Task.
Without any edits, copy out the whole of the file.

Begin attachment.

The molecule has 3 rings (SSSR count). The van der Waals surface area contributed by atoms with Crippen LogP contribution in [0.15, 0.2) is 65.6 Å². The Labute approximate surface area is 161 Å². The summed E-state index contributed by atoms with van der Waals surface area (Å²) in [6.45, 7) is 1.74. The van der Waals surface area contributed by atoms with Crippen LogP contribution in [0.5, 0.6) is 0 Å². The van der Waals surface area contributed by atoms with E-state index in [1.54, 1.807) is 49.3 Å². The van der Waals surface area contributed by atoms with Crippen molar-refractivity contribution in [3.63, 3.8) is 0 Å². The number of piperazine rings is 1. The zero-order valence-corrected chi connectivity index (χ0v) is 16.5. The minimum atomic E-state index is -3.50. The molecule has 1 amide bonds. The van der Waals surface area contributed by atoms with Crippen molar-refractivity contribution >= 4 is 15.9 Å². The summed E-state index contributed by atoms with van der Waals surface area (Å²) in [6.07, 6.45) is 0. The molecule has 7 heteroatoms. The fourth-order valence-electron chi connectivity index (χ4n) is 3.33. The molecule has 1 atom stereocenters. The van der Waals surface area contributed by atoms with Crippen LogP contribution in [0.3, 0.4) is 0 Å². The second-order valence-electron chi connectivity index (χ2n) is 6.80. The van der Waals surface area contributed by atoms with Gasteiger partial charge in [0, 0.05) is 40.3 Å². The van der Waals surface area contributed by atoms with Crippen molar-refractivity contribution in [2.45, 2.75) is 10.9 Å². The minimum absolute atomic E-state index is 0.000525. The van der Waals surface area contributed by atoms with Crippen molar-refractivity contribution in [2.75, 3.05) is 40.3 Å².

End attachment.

The molecule has 3 rings (SSSR count). The van der Waals surface area contributed by atoms with Crippen LogP contribution in [0.15, 0.2) is 65.6 Å². The Labute approximate surface area is 161 Å². The summed E-state index contributed by atoms with van der Waals surface area (Å²) in [6.45, 7) is 1.74. The van der Waals surface area contributed by atoms with Crippen LogP contribution in [0.5, 0.6) is 0 Å². The van der Waals surface area contributed by atoms with E-state index in [1.54, 1.807) is 49.3 Å². The van der Waals surface area contributed by atoms with Crippen molar-refractivity contribution in [3.63, 3.8) is 0 Å². The number of piperazine rings is 1. The zero-order valence-corrected chi connectivity index (χ0v) is 16.5. The minimum atomic E-state index is -3.50. The molecule has 1 amide bonds. The van der Waals surface area contributed by atoms with Crippen molar-refractivity contribution >= 4 is 15.9 Å². The summed E-state index contributed by atoms with van der Waals surface area (Å²) in [6.07, 6.45) is 0. The molecule has 7 heteroatoms. The fourth-order valence-electron chi connectivity index (χ4n) is 3.33. The molecule has 1 atom stereocenters. The van der Waals surface area contributed by atoms with Crippen LogP contribution in [0.3, 0.4) is 0 Å². The second-order valence-electron chi connectivity index (χ2n) is 6.80. The van der Waals surface area contributed by atoms with Gasteiger partial charge in [0, 0.05) is 40.3 Å². The van der Waals surface area contributed by atoms with Crippen molar-refractivity contribution in [2.45, 2.75) is 10.9 Å². The minimum absolute atomic E-state index is 0.000525. The van der Waals surface area contributed by atoms with Crippen molar-refractivity contribution in [2.75, 3.05) is 40.3 Å².